Who Do I Serve?

Lisa Slater

Abstract


A 
few 
years 
ago 
I 
was 
recalling 
fieldwork 
anxieties 
to 
a 
colleague. 
His 
response 
was to
 ask,
 ‘who
 do
 you
 serve?’
 The
 question
 threw
 me:
 I
 wanted
 to
 say,
 ‘No
 one,
 I’m
 Australian’. 
A 
simple 
provocation 
and 
I 
become
 a 
wild 
colonial 
girl. 
We 
had 
attended
 a 
conference 
in 
Delhi 
together 
and 
it 
got 
him
 reminiscing 
about 
his 
time 
as 
a 
student
 in 
India: 
he 
spent 
a
 few 
years 
studying 
and 
travelling, 
accumulating 
friends,
stories,
 bits 
and 
pieces 
of 
learning 
and 
love 
and 
devotion 
to 
the 
country. 
From
memory,
 the conversation
 took 
place 
after 
we’d
 returned
 to 
Melbourne. 
We 
were
having
 one
 of
 those
 nurturing
 collegial
 conversations:
 someone
 keeping
 me
 company
 as
 I
 gently
 worried 
away 
at 
the 
ethical 
conundrums
 of 
cultural 
research.
He 
told 
me 
that
 from
 his
 long,
 indolent
 time
 spent
 meandering
 around
 India
 it
 is
 the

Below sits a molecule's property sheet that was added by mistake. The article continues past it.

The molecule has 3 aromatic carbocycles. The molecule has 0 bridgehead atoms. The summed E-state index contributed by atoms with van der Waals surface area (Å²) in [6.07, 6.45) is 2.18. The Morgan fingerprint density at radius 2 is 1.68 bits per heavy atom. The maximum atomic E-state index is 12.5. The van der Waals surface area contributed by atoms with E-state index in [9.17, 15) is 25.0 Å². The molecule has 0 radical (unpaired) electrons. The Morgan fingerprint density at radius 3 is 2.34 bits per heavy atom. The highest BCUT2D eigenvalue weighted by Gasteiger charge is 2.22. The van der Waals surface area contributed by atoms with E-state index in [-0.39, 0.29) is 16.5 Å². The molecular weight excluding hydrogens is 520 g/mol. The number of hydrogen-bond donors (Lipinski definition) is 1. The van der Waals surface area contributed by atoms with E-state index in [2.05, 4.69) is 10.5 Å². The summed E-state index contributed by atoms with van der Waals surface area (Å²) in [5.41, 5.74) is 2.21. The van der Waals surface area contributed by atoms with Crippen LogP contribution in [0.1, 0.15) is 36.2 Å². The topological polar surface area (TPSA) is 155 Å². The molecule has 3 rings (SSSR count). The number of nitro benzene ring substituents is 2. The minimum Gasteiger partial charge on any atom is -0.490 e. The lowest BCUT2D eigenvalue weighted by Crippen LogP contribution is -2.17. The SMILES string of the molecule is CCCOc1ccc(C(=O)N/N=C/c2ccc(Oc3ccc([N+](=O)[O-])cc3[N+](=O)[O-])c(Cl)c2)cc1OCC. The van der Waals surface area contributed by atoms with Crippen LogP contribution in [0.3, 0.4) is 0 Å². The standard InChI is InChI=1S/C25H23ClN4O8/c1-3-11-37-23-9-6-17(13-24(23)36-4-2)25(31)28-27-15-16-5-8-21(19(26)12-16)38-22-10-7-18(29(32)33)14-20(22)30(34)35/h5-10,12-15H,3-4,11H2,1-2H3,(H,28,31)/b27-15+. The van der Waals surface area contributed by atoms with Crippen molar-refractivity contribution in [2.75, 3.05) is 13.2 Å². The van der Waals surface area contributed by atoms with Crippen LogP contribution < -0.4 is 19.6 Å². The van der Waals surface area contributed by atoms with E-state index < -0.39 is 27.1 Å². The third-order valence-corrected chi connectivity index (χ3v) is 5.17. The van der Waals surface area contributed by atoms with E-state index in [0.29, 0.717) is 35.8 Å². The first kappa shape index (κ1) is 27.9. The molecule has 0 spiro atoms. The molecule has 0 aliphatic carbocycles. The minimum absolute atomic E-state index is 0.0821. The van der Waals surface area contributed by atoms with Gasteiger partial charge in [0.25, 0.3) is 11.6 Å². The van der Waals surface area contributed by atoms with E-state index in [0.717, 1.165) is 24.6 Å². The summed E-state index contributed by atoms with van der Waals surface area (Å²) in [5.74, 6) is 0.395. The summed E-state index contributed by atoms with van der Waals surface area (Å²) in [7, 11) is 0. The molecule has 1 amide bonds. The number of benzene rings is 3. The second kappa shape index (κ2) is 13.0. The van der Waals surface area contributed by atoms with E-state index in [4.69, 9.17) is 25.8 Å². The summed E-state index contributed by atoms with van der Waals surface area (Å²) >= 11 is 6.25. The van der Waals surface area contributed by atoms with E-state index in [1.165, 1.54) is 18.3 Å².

question
 from
 a
 student
 friend
 that
 returned
 to
 him 
most
 readily,
 keeping
 him 
in
 check.
 His
 friend
 asked
 matter‐a‐factly,
 ‘who
 do
 you
 serve?’
 It
 was
 intended
 as
 a
 straightforward
 question,
 assumed
 to
 have
 a
 ready
 answer:
 not
 designed
 to
 illicit
 consternation,
 anger
 and
 certainly
 not
 existential
 angst.
 He
 couldn’t
 answer.
 But
 he
 said
 now
 he
 regularly 
reflects 
upon 
it.
 The 
answer 
had 
become 
his 
navigational 
star.


Keywords


Cultural Studies; Research

Full Text:

PDF

References


BIRD ROSE, D., 1996. Nourishing Terrains: Australian Aboriginal Views of Landscape and Wilderness. Canberra: Australian Heritage.

GIBSON, R., 2010. Intimacy. Cultural Studies Review, Vol 16(1), pp. 170-176.




DOI: http://dx.doi.org/10.5130/csr.v16i1.1456